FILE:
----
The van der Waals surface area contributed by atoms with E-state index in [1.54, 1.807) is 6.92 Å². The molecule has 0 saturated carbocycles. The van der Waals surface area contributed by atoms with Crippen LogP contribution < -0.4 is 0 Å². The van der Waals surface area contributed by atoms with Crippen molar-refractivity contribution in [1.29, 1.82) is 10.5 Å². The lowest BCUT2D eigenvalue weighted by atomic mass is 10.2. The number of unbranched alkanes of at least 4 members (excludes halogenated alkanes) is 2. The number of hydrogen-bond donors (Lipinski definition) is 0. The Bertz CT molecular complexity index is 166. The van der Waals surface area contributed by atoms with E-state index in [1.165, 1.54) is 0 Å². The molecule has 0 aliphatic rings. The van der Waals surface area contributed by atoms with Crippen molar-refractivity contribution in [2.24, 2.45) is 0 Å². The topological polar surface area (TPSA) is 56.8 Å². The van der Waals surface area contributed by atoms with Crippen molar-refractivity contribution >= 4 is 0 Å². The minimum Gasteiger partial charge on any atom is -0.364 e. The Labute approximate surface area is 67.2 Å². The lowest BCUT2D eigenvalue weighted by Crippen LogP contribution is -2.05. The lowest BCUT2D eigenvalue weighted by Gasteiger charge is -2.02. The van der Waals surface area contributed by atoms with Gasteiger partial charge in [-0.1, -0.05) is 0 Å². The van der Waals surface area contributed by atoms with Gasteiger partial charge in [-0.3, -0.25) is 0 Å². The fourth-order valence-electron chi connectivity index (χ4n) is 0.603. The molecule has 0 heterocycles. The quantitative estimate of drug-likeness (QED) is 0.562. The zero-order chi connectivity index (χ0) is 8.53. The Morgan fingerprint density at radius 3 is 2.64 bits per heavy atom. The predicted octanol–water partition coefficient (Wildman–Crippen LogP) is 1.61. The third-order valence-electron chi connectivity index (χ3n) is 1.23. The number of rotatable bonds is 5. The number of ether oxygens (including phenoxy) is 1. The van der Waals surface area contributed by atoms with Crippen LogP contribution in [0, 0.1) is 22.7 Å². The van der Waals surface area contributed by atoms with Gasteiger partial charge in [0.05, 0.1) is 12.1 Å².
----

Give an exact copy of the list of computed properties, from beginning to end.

The van der Waals surface area contributed by atoms with E-state index in [1.54, 1.807) is 6.92 Å². The molecule has 0 saturated carbocycles. The van der Waals surface area contributed by atoms with Crippen LogP contribution < -0.4 is 0 Å². The van der Waals surface area contributed by atoms with Crippen molar-refractivity contribution in [1.29, 1.82) is 10.5 Å². The lowest BCUT2D eigenvalue weighted by atomic mass is 10.2. The number of unbranched alkanes of at least 4 members (excludes halogenated alkanes) is 2. The number of hydrogen-bond donors (Lipinski definition) is 0. The Bertz CT molecular complexity index is 166. The van der Waals surface area contributed by atoms with E-state index in [1.165, 1.54) is 0 Å². The molecule has 0 aliphatic rings. The van der Waals surface area contributed by atoms with Crippen molar-refractivity contribution in [2.24, 2.45) is 0 Å². The topological polar surface area (TPSA) is 56.8 Å². The van der Waals surface area contributed by atoms with Crippen molar-refractivity contribution >= 4 is 0 Å². The minimum Gasteiger partial charge on any atom is -0.364 e. The Labute approximate surface area is 67.2 Å². The lowest BCUT2D eigenvalue weighted by Crippen LogP contribution is -2.05. The lowest BCUT2D eigenvalue weighted by Gasteiger charge is -2.02. The van der Waals surface area contributed by atoms with Gasteiger partial charge in [-0.1, -0.05) is 0 Å². The van der Waals surface area contributed by atoms with Gasteiger partial charge in [-0.3, -0.25) is 0 Å². The fourth-order valence-electron chi connectivity index (χ4n) is 0.603. The molecule has 0 heterocycles. The quantitative estimate of drug-likeness (QED) is 0.562. The zero-order chi connectivity index (χ0) is 8.53. The Morgan fingerprint density at radius 3 is 2.64 bits per heavy atom. The predicted octanol–water partition coefficient (Wildman–Crippen LogP) is 1.61. The third-order valence-electron chi connectivity index (χ3n) is 1.23. The number of rotatable bonds is 5. The number of ether oxygens (including phenoxy) is 1. The van der Waals surface area contributed by atoms with Crippen LogP contribution in [0, 0.1) is 22.7 Å². The van der Waals surface area contributed by atoms with Gasteiger partial charge in [0.05, 0.1) is 12.1 Å².